5 Trends That Shaped E-mobility in 2018
2018 was a busy year for e-mobility. The global sales of electric vehicles surpassed 4 million. While it took 60 months to reach the first million electric vehicles, it only took 6 months to reach the fourth million. In Norway the market share of the new vehicle registrations has reached 63%. In Germany 68.000 electric vehicle were sold in 2018, which is 26% increase to previous year. UK follows with 59.000 electric vehicles. The statistics show how e-mobility has started to gain momentum in several countries in 2018. We have collected the highlights of the last year.
Dark prediction for humanity about climate change
Ominous predictions have appeared during the year threatening with global ecological catastrophe. UN climate change report predicts humanity has 10 years to solve the global warming crisis before we reach a critical point. Climate experts are arguing radical steps to reduce fossil fuel use in the energy and transportation sector. This gives new momentum to zero emission vehicles.
New models hitting the market
Several new EV models have arrived during the year. Nissan has started the sales of its redesigned Leaf model. Jaguar I-Space quickly became strong competitor in the luxury segment. Mercedes- Benz has started the sales of eSprinter model offering new possibilities in the light commercial vehicle segment. The highly anticipated Model 3 has arrived to the USA market. Tesla has managed to ramp up Model 3 production after a difficult period in Q2 and plans to extend orders to a few European countries.
OEMs offering mobility services
2018 was the year when traditional car manufacturers stood behind e-mobility trends. Numerous OEMs announced their plan to manufacture vehicles only with electric powertrain in the upcoming years. (Mini, Porsche, Jaguar). Besides new EV models, car manufacturers has opened up new e-mobility services. VW has announced its carsharing service, We Share. BMW and Daimler joined forces by merging their carsharing services car2go and DriveNow. Volvo has also started a new car subscription service.
Partnership to broaden service portfolio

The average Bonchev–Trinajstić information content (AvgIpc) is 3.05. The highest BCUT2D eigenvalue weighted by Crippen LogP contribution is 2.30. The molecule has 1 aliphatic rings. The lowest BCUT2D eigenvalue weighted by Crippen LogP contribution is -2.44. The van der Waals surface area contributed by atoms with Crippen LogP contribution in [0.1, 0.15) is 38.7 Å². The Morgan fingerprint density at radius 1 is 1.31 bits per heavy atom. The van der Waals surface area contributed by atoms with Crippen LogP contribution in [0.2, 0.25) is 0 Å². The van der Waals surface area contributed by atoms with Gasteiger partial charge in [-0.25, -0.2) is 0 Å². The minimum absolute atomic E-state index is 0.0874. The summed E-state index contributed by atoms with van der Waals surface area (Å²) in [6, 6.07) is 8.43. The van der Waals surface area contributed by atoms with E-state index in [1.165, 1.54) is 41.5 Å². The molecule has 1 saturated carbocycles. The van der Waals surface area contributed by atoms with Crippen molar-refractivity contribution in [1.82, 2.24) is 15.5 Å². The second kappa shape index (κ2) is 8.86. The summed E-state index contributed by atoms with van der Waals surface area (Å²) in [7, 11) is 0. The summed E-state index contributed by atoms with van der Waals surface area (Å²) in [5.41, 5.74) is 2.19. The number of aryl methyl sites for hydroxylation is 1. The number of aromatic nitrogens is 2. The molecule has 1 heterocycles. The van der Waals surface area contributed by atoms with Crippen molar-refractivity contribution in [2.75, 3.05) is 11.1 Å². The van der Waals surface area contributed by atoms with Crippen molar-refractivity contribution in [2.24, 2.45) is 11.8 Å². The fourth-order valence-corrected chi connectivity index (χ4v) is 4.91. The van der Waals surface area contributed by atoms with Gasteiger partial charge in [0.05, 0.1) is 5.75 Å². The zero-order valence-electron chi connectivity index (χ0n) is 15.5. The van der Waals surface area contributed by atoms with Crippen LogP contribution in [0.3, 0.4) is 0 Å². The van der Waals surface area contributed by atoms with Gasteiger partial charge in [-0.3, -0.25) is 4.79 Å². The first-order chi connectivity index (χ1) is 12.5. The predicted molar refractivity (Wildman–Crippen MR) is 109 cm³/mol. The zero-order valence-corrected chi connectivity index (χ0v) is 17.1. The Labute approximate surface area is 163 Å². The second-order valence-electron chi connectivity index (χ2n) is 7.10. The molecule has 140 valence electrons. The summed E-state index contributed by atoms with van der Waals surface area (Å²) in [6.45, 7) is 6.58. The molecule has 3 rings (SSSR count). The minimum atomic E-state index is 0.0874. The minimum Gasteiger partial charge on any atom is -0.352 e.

As we have predicted in our previous blogpost the trend of further acquisitions by oil and energy companies to broaden their service portfolio and expand further in the emerging e-mobility market has continued in 2018. European EV charging leader Fortum Charge & Drive acquired Plugsurfing, Emobility Service Provider. ChargePoint and EVBox partnered for roaming access in the EU and North America. BMW and Northvolt teamed up to set up end-to-end EV battery recycling. Kraftwerke & Jedlix started cooperation with a smart EV charging pilot focused on demand-response solutions forming a virtual power plant. Newmotion has partnered with Arval to integrate charging network in European countries. E.ON and Virta, the Finnish electric vehicle charging company, jointly launched one of the largest intelligent EV charging network. Leaseplan has partnered with China’s largest vehicle manufacturer, SAIC to provide electric light commercial vehicles to Europe.
Regulatory environment is helping EVs
The European Union has developed a new laboratory test to measure fuel consumption and CO2 emissions for passenger cars, as well as their pollutant emissions. This new WLTP (Worldwide Harmonised Light Vehicle Test Procedure) regulation came to effect in September 1st in the European Union. WLTP will provide a much more accurate basis for calculating a car’s fuel consumption and emissions by applying more realistic testing conditions.
2018 was an eventful year in emobility. Progress was made in vehicles sales as the market for EV expanded. We have witnessed several new partnership formation between leading e-mobility player. However, the big electric vehicle breakthrough is still before us. We can’t wait to see what 2019 will bring.
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